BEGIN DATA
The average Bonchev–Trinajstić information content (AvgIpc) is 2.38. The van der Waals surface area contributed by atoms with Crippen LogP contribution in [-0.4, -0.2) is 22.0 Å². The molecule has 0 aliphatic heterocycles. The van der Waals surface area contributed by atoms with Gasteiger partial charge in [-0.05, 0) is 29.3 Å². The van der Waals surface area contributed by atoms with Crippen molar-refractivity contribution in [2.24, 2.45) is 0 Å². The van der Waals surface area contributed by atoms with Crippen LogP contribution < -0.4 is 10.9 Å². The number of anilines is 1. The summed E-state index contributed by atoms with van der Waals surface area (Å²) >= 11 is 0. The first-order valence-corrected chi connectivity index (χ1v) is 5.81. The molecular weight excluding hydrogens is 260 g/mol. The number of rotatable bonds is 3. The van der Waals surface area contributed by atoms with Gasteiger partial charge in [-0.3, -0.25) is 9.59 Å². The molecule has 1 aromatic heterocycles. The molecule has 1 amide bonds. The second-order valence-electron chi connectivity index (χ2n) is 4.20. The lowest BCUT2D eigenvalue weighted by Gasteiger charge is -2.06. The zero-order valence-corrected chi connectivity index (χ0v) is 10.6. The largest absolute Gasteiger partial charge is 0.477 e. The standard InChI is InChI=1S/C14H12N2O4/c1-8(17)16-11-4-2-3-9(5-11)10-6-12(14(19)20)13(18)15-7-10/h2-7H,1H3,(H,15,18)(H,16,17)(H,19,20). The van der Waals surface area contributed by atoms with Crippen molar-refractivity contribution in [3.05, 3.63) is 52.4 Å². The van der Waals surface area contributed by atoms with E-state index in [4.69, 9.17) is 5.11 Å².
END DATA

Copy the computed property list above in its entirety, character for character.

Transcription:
The average Bonchev–Trinajstić information content (AvgIpc) is 2.38. The van der Waals surface area contributed by atoms with Crippen LogP contribution in [-0.4, -0.2) is 22.0 Å². The molecule has 0 aliphatic heterocycles. The van der Waals surface area contributed by atoms with Gasteiger partial charge in [-0.05, 0) is 29.3 Å². The van der Waals surface area contributed by atoms with Crippen molar-refractivity contribution in [2.24, 2.45) is 0 Å². The van der Waals surface area contributed by atoms with Crippen LogP contribution < -0.4 is 10.9 Å². The number of anilines is 1. The summed E-state index contributed by atoms with van der Waals surface area (Å²) >= 11 is 0. The first-order valence-corrected chi connectivity index (χ1v) is 5.81. The molecular weight excluding hydrogens is 260 g/mol. The number of rotatable bonds is 3. The van der Waals surface area contributed by atoms with Gasteiger partial charge in [-0.3, -0.25) is 9.59 Å². The molecule has 1 aromatic heterocycles. The molecule has 1 amide bonds. The second-order valence-electron chi connectivity index (χ2n) is 4.20. The lowest BCUT2D eigenvalue weighted by Gasteiger charge is -2.06. The zero-order valence-corrected chi connectivity index (χ0v) is 10.6. The largest absolute Gasteiger partial charge is 0.477 e. The standard InChI is InChI=1S/C14H12N2O4/c1-8(17)16-11-4-2-3-9(5-11)10-6-12(14(19)20)13(18)15-7-10/h2-7H,1H3,(H,15,18)(H,16,17)(H,19,20). The van der Waals surface area contributed by atoms with Crippen molar-refractivity contribution in [3.05, 3.63) is 52.4 Å². The van der Waals surface area contributed by atoms with E-state index in [4.69, 9.17) is 5.11 Å².